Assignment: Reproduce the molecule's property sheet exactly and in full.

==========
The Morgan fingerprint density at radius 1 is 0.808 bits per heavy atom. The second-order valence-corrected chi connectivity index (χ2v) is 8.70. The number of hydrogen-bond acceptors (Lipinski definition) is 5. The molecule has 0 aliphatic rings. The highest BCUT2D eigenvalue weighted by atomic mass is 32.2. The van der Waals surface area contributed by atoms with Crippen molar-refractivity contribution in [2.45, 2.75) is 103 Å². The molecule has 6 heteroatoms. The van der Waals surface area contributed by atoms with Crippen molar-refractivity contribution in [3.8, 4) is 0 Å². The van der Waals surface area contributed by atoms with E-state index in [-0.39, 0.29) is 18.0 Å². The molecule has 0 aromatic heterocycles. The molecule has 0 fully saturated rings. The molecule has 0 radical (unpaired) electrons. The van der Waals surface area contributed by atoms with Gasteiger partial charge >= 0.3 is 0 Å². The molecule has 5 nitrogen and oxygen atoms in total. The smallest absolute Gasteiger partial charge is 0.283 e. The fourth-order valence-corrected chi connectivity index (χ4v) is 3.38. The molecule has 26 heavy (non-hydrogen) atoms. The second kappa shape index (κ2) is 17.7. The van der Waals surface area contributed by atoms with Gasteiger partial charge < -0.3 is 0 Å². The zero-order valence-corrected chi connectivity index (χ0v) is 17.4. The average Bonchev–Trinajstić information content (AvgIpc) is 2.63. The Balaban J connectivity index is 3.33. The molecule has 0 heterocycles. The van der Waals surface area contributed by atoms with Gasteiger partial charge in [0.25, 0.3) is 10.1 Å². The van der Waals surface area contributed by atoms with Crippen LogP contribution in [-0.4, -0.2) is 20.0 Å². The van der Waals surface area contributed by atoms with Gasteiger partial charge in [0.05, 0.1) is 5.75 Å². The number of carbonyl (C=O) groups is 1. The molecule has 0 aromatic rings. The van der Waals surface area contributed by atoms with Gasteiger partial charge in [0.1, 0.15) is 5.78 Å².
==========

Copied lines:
The Morgan fingerprint density at radius 1 is 0.808 bits per heavy atom. The second-order valence-corrected chi connectivity index (χ2v) is 8.70. The number of hydrogen-bond acceptors (Lipinski definition) is 5. The molecule has 0 aliphatic rings. The highest BCUT2D eigenvalue weighted by atomic mass is 32.2. The van der Waals surface area contributed by atoms with Crippen molar-refractivity contribution in [2.45, 2.75) is 103 Å². The molecule has 6 heteroatoms. The van der Waals surface area contributed by atoms with Crippen molar-refractivity contribution in [3.8, 4) is 0 Å². The van der Waals surface area contributed by atoms with E-state index in [-0.39, 0.29) is 18.0 Å². The molecule has 0 aromatic heterocycles. The molecule has 0 fully saturated rings. The molecule has 0 radical (unpaired) electrons. The van der Waals surface area contributed by atoms with Gasteiger partial charge >= 0.3 is 0 Å². The molecule has 5 nitrogen and oxygen atoms in total. The smallest absolute Gasteiger partial charge is 0.283 e. The fourth-order valence-corrected chi connectivity index (χ4v) is 3.38. The molecule has 26 heavy (non-hydrogen) atoms. The second kappa shape index (κ2) is 17.7. The van der Waals surface area contributed by atoms with Gasteiger partial charge < -0.3 is 0 Å². The zero-order valence-corrected chi connectivity index (χ0v) is 17.4. The average Bonchev–Trinajstić information content (AvgIpc) is 2.63. The Balaban J connectivity index is 3.33. The molecule has 0 heterocycles. The van der Waals surface area contributed by atoms with Gasteiger partial charge in [0.25, 0.3) is 10.1 Å². The van der Waals surface area contributed by atoms with Crippen LogP contribution in [-0.4, -0.2) is 20.0 Å². The van der Waals surface area contributed by atoms with Gasteiger partial charge in [0.05, 0.1) is 5.75 Å². The number of carbonyl (C=O) groups is 1. The molecule has 0 aromatic rings. The van der Waals surface area contributed by atoms with Gasteiger partial charge in [0.1, 0.15) is 5.78 Å².